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The Battle For Arizona’s U.S.

Senate Seat Begins Now

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Former U.S. Surgeon General Richard Carmona, top, and U.S. Rep. Jeff Flake, bottom, will square off in the battle to replace retiring U.S. Sen. Jon Kyl this November.
Richard Carmona Begins His TV Blitz As Jeff Flake Begins To Recover From His Bruising Primary Battle Against Wil Cardon


By John Guzzon
Modern Times Magazine

Aug. 29, 2012 — The dirt has not yet settled on the graves of primary candidates who could not survive the gauntlet of the ballot box, but former Surgeon General Richard Carmona has come out swinging in final showdown for the U.S. Senate seat in Arizona.

Carmona, who is also a former member of the U.S. special forces, medical director for the Pima County Sheriff’s office and a professor at the University of Arizona, was appointed Surgeon General by President George W. Bush in 2002. He  was courted by republicans to run for Congressional district No. 8 in 2006 — shortly after his term as Surgeon General ended — but he declined.

In 2011, he announced he would seek the democratic nomination for U.S. Senate from Arizona, which he secured last night as an unopposed candidate.

Through the last seven months or so of campaigning, Carmona has been able to keep the powder dry, travelling and making connections while keeping expenses at a relatively cheap price of a little more than $1.1 million. Flake, on the other hand, spent more than $4 million defeating Wil Cardon.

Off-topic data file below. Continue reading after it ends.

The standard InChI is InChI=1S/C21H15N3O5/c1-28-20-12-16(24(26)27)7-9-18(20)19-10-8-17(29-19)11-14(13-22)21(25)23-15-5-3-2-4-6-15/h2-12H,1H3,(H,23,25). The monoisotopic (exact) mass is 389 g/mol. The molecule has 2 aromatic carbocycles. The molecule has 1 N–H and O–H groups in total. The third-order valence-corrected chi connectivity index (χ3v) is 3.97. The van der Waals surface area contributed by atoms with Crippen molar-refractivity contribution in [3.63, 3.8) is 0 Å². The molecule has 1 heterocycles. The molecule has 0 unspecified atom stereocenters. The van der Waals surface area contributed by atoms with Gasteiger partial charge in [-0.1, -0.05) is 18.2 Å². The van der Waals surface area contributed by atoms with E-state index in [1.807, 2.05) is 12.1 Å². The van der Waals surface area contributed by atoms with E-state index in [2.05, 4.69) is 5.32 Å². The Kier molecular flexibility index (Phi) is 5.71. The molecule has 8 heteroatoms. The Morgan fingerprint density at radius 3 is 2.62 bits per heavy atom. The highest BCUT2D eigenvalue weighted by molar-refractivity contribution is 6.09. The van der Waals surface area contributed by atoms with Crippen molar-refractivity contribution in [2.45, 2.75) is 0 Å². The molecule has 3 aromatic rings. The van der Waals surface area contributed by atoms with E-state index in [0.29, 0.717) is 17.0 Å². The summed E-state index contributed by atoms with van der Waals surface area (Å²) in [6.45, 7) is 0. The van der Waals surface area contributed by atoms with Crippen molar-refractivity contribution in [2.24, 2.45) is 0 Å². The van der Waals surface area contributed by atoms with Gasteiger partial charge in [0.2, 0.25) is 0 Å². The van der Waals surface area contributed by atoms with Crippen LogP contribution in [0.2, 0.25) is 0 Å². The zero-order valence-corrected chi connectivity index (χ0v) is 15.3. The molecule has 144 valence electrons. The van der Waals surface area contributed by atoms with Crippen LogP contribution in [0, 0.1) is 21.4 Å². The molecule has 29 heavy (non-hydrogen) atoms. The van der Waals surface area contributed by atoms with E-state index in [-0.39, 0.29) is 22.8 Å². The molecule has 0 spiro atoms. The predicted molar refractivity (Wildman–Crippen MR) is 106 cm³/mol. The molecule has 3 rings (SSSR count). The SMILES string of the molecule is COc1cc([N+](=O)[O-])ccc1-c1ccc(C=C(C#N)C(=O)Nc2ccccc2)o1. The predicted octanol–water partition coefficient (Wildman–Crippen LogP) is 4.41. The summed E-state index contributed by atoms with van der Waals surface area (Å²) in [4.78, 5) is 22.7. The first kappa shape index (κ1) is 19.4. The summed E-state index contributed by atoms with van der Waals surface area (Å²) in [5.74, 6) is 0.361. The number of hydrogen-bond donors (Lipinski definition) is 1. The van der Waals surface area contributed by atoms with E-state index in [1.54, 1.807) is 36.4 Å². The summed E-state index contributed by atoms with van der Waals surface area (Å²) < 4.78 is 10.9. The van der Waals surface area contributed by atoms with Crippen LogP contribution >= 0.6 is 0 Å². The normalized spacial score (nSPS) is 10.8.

The result is a race that is setting up to be a knock-down, drag out battle. Most recent polls reveal a basically even race and Carmona has really not even started his campaign yet. They both have about $1.75 million on hand, according to the Federal Election Commission pre-primary report.

Carmona’s campaign finance filing

Flake’s campaign finance filing

With Sen. Jon Kyl not seeking re-election, this race has been marked nationally as one of the races that will determine the majority in the U.S Senate over the next few years. As a consequence, Flake got PAC spending on television which indicates he would have access to some of that ‘help’ if he needs it against Carmona.

For his part, Carmona tried to get out in front of the PAC funding aspect of this race yesterday. Flake has been backed in his primary fight by the Club for Growth, a fiscally conservative super-PAC that has spent more than $1 million on the race, according to the Center for Public Integrity.

"So before outside groups descend on Arizona, I am asking you, Congressman, to agree to a pledge banning Super PACS, 501(e) organizations and soft-money 5275 from spending money on radio and television on either behalf during this campaign," according to the letter signed by Carmona.

Earlier in the day, Carmona and Flake released their first ads in the campaign. Both candidates are setting up their family values and validating their records. Carmona, though, kept Flake out of it. Instead, he explained his impressive record. Flake, with less to crow about except being ”conservative,” openly criticized Carmona.

“You know that I don’t stand for divisive politics. I’ve spent my life bringing people together to get results. I don't see things like a politician. As a Special Forces medic in Vietnam, a trauma surgeon, deputy sheriff and businessman, I know there isn't time to argue or position for who gets credit – we have to work together to get things done,” Carmona related in an e-mail yesterday.

Flake, for his part, labeled Carmona as an Obamacrat.

"There couldn't be a starker difference between myself and our opponent in the general election ... Richard Carmona was handpicked by President (Barack) Obama to run here in Arizona," Flake said at his home last night, according to Reuters.

Let the battle begin.

John Guzzon is editor of Modern Times Magazine.
Jeff Flake's first general election ad.
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